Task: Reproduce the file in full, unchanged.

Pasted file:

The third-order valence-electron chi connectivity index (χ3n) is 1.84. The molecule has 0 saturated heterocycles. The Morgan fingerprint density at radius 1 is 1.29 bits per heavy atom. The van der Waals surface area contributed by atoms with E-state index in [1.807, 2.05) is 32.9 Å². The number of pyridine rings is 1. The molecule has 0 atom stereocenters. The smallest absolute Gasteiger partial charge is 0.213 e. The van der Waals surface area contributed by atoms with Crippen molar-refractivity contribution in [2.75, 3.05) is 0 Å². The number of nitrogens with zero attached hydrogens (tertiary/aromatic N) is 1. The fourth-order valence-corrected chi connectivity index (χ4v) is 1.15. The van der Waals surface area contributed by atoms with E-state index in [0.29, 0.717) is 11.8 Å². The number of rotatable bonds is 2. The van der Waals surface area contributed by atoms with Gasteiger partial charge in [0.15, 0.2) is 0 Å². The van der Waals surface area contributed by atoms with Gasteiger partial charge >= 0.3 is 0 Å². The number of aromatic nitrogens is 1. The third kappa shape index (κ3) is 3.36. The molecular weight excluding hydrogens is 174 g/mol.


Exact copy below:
The third-order valence-electron chi connectivity index (χ3n) is 1.84. The molecule has 0 saturated heterocycles. The Morgan fingerprint density at radius 1 is 1.29 bits per heavy atom. The van der Waals surface area contributed by atoms with E-state index in [1.807, 2.05) is 32.9 Å². The number of pyridine rings is 1. The molecule has 0 atom stereocenters. The smallest absolute Gasteiger partial charge is 0.213 e. The van der Waals surface area contributed by atoms with Crippen molar-refractivity contribution in [2.75, 3.05) is 0 Å². The number of nitrogens with zero attached hydrogens (tertiary/aromatic N) is 1. The fourth-order valence-corrected chi connectivity index (χ4v) is 1.15. The van der Waals surface area contributed by atoms with E-state index in [0.29, 0.717) is 11.8 Å². The number of rotatable bonds is 2. The van der Waals surface area contributed by atoms with Gasteiger partial charge in [0.15, 0.2) is 0 Å². The van der Waals surface area contributed by atoms with Gasteiger partial charge >= 0.3 is 0 Å². The number of aromatic nitrogens is 1. The third kappa shape index (κ3) is 3.36. The molecular weight excluding hydrogens is 174 g/mol.